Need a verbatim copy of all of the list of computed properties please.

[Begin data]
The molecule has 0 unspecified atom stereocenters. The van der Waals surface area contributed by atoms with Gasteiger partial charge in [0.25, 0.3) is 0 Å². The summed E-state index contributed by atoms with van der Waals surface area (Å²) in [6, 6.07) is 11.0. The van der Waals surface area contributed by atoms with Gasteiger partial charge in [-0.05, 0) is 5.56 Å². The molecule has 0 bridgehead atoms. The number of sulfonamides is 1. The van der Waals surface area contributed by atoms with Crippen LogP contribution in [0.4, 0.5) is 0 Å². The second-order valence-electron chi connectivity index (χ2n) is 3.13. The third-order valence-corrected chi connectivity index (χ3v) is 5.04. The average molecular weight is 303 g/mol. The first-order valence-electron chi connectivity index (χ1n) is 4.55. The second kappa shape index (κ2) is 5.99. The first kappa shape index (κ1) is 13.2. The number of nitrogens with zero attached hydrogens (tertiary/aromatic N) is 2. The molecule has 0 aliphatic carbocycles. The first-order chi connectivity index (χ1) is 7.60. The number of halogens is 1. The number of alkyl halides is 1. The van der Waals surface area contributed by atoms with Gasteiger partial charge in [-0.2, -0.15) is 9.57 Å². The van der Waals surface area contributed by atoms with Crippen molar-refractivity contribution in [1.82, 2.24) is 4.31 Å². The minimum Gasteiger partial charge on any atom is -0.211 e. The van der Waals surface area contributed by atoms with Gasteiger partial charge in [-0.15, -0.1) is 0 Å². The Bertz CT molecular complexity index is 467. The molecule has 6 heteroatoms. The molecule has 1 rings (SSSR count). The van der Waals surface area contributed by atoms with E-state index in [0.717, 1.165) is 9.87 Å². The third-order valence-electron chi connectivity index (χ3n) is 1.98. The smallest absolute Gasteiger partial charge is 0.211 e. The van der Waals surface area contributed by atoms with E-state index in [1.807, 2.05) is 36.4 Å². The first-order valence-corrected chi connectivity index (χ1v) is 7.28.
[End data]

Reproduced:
The molecule has 0 unspecified atom stereocenters. The van der Waals surface area contributed by atoms with Gasteiger partial charge in [0.25, 0.3) is 0 Å². The summed E-state index contributed by atoms with van der Waals surface area (Å²) in [6, 6.07) is 11.0. The van der Waals surface area contributed by atoms with Gasteiger partial charge in [-0.05, 0) is 5.56 Å². The molecule has 0 bridgehead atoms. The number of sulfonamides is 1. The van der Waals surface area contributed by atoms with Crippen LogP contribution in [0.4, 0.5) is 0 Å². The second-order valence-electron chi connectivity index (χ2n) is 3.13. The third-order valence-corrected chi connectivity index (χ3v) is 5.04. The average molecular weight is 303 g/mol. The first-order valence-electron chi connectivity index (χ1n) is 4.55. The second kappa shape index (κ2) is 5.99. The first kappa shape index (κ1) is 13.2. The number of nitrogens with zero attached hydrogens (tertiary/aromatic N) is 2. The molecule has 0 aliphatic carbocycles. The first-order chi connectivity index (χ1) is 7.60. The number of halogens is 1. The number of alkyl halides is 1. The van der Waals surface area contributed by atoms with Gasteiger partial charge in [-0.2, -0.15) is 9.57 Å². The van der Waals surface area contributed by atoms with Crippen molar-refractivity contribution in [1.82, 2.24) is 4.31 Å². The minimum Gasteiger partial charge on any atom is -0.211 e. The van der Waals surface area contributed by atoms with Gasteiger partial charge in [-0.15, -0.1) is 0 Å². The Bertz CT molecular complexity index is 467. The molecule has 6 heteroatoms. The molecule has 1 rings (SSSR count). The van der Waals surface area contributed by atoms with E-state index in [0.717, 1.165) is 9.87 Å². The third-order valence-electron chi connectivity index (χ3n) is 1.98. The smallest absolute Gasteiger partial charge is 0.211 e. The van der Waals surface area contributed by atoms with E-state index in [1.807, 2.05) is 36.4 Å². The first-order valence-corrected chi connectivity index (χ1v) is 7.28.